NOTE: Since the decision making of Brazil's regulatory commission CNTBio has been opened up to public scrutiny, the farcical nature of the way it carries out GMO approvals has been made apparent. Sadly, of course, what's going on in Brazil is matched in many other countries around the world.
CTNBio approves GM corn by force
Source: AS-PTA Number 345 - May, 2007
[translation for GM Watch by Ralph Miller]
Last Wednesday (05/16) the CNTBio approved the commercial release of Bayer's GMO corn, by 17 votes to 5. But without recent changes the government made to the law, the approval would not have been possible as the number of necessary votes for an approval would have been 18. Now a simple majority of 14 out of 27 is enough.
Right at the start of the meeting, the Commission's president made clear what the the day's objective was: "I may be subject to a penalty if I don't put to the vote" the commercial release of the corn. There was an evident nee to give the biotech market concrete answers.
Members of the Commission questioned the lack of data regarding the corn's environmental impact, the absence of internal norms to evaluate the requests for commercial release, and the fact that CNTBio ignored the contributions made during the public consultation when the release of the GM corn was debated. The decision had already been made.
CTNBio also circumvented the rules required by the Biosafety Edict by not appointing someone to be in charge of analyzing the proposition and making a report to the Assembly who should have submitted an overall view together with the votes of the commissions for health and the environment. The representatives of the multinationals and the farmers present were keeping an eye on things.
All the scientific arguments brought up by CTNBio members showing the risks and the issues regarding GM corn that had not been studied, were solemnly disregarded by the Commission's pro-biotechnology majority.
When questioned about the problem of approving the corn without previously establishing a plan on how to monitor what happened post-commercialization or rules for coexistence between GM and non-GM crops, the Commission's president immediately said there was no point in creating these norms, as nothing had been released. First one has to release the GM crop.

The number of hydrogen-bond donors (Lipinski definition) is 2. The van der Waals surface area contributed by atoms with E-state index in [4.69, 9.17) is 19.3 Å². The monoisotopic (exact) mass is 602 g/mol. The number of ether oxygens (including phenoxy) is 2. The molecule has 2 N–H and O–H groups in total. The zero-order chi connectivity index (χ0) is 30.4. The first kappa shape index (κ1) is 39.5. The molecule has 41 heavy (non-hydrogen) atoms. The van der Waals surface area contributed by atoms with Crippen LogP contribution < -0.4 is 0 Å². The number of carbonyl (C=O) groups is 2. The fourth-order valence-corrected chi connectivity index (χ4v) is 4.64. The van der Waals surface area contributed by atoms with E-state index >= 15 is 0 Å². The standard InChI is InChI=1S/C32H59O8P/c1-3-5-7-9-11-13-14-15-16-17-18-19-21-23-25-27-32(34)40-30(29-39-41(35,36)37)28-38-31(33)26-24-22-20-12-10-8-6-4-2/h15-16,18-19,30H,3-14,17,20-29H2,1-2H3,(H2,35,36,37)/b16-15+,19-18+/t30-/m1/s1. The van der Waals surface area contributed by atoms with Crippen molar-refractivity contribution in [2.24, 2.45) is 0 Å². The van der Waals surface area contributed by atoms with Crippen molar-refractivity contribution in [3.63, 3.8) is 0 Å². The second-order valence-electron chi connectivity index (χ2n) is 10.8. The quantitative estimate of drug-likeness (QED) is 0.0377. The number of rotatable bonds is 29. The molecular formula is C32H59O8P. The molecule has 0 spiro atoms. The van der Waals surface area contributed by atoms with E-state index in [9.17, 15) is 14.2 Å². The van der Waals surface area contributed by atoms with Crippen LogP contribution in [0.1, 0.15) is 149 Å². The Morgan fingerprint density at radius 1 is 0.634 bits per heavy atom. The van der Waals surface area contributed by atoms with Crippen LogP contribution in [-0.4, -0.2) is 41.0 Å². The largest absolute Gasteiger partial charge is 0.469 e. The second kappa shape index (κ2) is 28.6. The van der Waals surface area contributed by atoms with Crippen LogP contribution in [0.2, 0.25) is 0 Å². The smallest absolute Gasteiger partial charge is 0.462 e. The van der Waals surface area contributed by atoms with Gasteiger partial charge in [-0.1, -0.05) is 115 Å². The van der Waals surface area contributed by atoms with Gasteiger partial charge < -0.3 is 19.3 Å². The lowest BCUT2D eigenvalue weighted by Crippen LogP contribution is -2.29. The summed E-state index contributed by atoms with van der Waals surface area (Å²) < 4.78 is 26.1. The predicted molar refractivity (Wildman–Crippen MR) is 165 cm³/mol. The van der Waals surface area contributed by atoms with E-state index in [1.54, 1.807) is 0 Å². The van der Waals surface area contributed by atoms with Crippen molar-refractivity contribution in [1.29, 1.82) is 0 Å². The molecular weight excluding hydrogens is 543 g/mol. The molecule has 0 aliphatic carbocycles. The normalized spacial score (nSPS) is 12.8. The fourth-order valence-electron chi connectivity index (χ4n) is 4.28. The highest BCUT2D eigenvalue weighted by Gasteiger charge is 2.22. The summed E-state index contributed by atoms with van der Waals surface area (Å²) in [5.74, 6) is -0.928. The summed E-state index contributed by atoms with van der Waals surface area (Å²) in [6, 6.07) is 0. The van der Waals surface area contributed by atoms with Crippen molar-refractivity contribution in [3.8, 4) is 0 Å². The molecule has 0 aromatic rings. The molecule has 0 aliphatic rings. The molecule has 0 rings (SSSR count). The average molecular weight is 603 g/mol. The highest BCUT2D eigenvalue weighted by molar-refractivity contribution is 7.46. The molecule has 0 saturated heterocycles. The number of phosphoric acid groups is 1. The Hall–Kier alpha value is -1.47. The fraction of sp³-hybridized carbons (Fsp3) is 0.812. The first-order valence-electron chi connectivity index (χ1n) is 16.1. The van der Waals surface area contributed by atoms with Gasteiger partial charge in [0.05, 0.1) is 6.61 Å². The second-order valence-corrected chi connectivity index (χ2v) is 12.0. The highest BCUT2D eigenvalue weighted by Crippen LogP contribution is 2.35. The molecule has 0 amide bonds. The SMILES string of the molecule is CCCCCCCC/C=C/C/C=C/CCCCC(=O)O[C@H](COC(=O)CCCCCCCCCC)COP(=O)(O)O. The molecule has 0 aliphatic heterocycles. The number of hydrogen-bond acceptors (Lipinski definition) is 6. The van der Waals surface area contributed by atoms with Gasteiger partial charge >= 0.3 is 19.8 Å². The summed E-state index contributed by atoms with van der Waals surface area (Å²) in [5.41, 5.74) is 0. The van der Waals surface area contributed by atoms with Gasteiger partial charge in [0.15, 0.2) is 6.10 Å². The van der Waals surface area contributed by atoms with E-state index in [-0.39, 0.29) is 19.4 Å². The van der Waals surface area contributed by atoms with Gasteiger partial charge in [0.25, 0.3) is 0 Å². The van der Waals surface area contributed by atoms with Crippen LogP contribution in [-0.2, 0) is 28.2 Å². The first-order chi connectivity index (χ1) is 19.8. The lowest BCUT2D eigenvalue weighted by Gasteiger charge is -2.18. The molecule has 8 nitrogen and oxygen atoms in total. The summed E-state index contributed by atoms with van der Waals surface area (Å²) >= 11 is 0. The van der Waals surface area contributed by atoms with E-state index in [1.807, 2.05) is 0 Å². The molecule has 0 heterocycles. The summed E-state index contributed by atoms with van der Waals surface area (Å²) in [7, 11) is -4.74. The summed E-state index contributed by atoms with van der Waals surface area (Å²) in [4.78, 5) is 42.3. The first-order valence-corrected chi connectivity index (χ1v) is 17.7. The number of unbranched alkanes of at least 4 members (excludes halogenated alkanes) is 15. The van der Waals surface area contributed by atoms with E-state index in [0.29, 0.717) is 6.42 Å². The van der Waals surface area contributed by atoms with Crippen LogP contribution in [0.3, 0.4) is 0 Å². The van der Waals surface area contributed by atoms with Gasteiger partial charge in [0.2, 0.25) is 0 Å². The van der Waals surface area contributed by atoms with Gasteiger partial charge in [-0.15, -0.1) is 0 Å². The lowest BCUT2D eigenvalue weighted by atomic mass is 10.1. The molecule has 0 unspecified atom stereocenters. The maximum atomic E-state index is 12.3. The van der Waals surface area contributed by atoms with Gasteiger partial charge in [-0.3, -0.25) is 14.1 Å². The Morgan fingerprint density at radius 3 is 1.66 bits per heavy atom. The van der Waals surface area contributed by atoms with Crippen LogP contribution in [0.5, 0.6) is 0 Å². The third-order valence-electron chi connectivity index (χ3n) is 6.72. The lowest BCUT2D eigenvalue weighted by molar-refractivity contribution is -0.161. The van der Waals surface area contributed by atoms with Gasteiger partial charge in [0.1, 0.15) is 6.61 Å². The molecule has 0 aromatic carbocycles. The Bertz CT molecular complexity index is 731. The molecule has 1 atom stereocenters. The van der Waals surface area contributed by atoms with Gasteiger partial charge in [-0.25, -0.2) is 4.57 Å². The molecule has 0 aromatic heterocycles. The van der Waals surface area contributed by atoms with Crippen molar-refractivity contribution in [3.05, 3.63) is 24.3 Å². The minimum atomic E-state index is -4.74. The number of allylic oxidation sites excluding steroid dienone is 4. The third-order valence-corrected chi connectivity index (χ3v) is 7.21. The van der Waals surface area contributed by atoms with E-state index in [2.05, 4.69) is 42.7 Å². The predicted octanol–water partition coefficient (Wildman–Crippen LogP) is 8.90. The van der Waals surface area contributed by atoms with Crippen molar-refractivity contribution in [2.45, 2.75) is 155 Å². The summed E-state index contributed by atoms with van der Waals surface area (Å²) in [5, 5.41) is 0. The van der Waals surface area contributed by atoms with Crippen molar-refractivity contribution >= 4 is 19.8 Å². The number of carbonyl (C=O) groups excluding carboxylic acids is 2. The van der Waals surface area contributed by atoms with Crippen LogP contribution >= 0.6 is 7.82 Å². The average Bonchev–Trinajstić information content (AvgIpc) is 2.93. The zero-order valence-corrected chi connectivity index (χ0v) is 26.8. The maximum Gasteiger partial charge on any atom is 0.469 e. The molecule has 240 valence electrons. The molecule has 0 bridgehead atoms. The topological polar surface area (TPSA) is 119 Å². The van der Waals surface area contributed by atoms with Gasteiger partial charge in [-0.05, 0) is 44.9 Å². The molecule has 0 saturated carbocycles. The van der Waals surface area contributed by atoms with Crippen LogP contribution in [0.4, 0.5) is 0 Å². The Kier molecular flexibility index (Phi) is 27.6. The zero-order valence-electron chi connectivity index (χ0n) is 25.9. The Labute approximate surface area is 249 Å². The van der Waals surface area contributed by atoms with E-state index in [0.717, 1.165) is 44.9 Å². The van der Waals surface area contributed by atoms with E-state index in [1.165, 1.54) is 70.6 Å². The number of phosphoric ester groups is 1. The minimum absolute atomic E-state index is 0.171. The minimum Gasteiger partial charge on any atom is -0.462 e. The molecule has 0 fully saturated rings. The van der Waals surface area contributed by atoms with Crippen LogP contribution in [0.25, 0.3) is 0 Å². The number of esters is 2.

Besides, the president Walter Colli continued, monitoring post-commercialization would only be useful for finding "eventual problems [with GMOs] that he couldn't see" might exist. This sentence, perfectly captures what CNTBio is: a Commission whose legal remit is to evaluate the risks and impacts of GMOs, but which has a majority of members, starting with its president, who do not believe any such problems exist.
In view of all the irregularities committed by CNTBio, the Federal Public Prosecutor has already stated it will take the case to Law, in order to appeal the decision.
CNTBio behaves with such a lack of propiety that the day after it approved the release of Bayer's Liberty Link corn, its members held a meeting to take steps to create new rules for evaluating applications for the commercial release of GMOs.
It was interesting to observe the same people who the day before had voted in favour of approving the release of the GM corn, afterwards insisting on the necessity of prior studies before a GMO could be released. If these rules that are being created had been in effect the day before, Bayer's GM corn could not have been approved.
At CNTBio's next meeting in June, these rules for commercial release will not have been completed and everything indicates that it will be Monsanto's turn to be rewarded by the government through CNTBio's "technical" decisions (approving Monsanto's Bt MON 810). The worst of it is that probably the same thing will happen to other requests for commercial release that are on the Commission's agenda. This way the Commission makes it seem like it's trying to achieve strictness in its decision making, while approving requests without any regard to such rules.
Another high point of the meeting was the letter of resignation submitted to the Commission by the representative of civil society, the environmental specialist Dr. Lia Giraldo. She drew attention to the Commission's irregularities, such as the lack of conflict of interest declarations by several of the Commission's members, and declared that many of the members had already made their minds up on how to vote [before the Commission's deliberations] and considered biosafety questions to be merely stumbling blocks to the advance of biotechnology. In her view, the Commission "is incapable of carrying out the duties the law requires."
Official bodies such as IBAMA (Brazilian Environment Institute) and Anvisa (National Agency for Sanitary Vigilance) may submit an appeal against CNTBio's decision, and the National Biosafety Commission may assemble the eleven ministers that compose it to decide on the social and economical aspects of the release and on the eventual technical disagreements between the CNTBio and IBAMA and Anvisa, as well as the relevant body of the Ministry of Agriculture.
In the meantime, the planting of any GM corn continues to be forbidden in the country. Once released, the contamination of non-GM varieties will be overwhelming.